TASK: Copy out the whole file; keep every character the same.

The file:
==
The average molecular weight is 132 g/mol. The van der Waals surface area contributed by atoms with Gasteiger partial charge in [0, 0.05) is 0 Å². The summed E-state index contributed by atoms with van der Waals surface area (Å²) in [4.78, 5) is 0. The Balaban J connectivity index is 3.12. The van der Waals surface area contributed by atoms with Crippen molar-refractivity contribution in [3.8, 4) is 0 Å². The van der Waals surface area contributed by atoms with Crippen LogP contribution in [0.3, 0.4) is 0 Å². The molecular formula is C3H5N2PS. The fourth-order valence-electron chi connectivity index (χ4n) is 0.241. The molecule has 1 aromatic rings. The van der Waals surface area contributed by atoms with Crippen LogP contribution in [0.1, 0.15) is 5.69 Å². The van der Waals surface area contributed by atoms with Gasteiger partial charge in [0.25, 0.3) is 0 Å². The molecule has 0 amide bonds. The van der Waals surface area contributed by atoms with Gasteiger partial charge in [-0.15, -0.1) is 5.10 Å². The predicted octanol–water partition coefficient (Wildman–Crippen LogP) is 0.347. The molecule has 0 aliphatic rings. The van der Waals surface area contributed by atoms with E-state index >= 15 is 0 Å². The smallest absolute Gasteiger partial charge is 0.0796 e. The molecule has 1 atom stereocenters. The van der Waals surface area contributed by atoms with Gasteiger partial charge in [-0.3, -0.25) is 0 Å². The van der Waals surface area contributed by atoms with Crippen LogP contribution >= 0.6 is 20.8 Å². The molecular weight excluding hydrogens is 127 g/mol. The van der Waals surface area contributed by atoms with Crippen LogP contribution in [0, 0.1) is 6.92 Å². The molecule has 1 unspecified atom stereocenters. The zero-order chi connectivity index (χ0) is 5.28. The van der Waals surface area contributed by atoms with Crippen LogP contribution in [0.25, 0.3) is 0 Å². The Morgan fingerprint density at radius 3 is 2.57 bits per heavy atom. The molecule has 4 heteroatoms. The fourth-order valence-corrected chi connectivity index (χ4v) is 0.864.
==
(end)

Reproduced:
The average molecular weight is 132 g/mol. The van der Waals surface area contributed by atoms with Gasteiger partial charge in [0, 0.05) is 0 Å². The summed E-state index contributed by atoms with van der Waals surface area (Å²) in [4.78, 5) is 0. The Balaban J connectivity index is 3.12. The van der Waals surface area contributed by atoms with Crippen molar-refractivity contribution in [3.8, 4) is 0 Å². The van der Waals surface area contributed by atoms with Crippen LogP contribution in [0.3, 0.4) is 0 Å². The molecular formula is C3H5N2PS. The fourth-order valence-electron chi connectivity index (χ4n) is 0.241. The molecule has 1 aromatic rings. The van der Waals surface area contributed by atoms with Crippen LogP contribution in [0.1, 0.15) is 5.69 Å². The van der Waals surface area contributed by atoms with Gasteiger partial charge in [0.25, 0.3) is 0 Å². The molecule has 0 amide bonds. The van der Waals surface area contributed by atoms with Gasteiger partial charge in [-0.15, -0.1) is 5.10 Å². The predicted octanol–water partition coefficient (Wildman–Crippen LogP) is 0.347. The molecule has 0 aliphatic rings. The van der Waals surface area contributed by atoms with E-state index >= 15 is 0 Å². The smallest absolute Gasteiger partial charge is 0.0796 e. The molecule has 1 atom stereocenters. The van der Waals surface area contributed by atoms with Gasteiger partial charge in [-0.3, -0.25) is 0 Å². The van der Waals surface area contributed by atoms with Crippen LogP contribution >= 0.6 is 20.8 Å². The molecular weight excluding hydrogens is 127 g/mol. The van der Waals surface area contributed by atoms with Crippen LogP contribution in [0, 0.1) is 6.92 Å². The molecule has 1 unspecified atom stereocenters. The zero-order chi connectivity index (χ0) is 5.28. The van der Waals surface area contributed by atoms with Crippen LogP contribution in [0.25, 0.3) is 0 Å². The Morgan fingerprint density at radius 3 is 2.57 bits per heavy atom. The molecule has 4 heteroatoms. The fourth-order valence-corrected chi connectivity index (χ4v) is 0.864.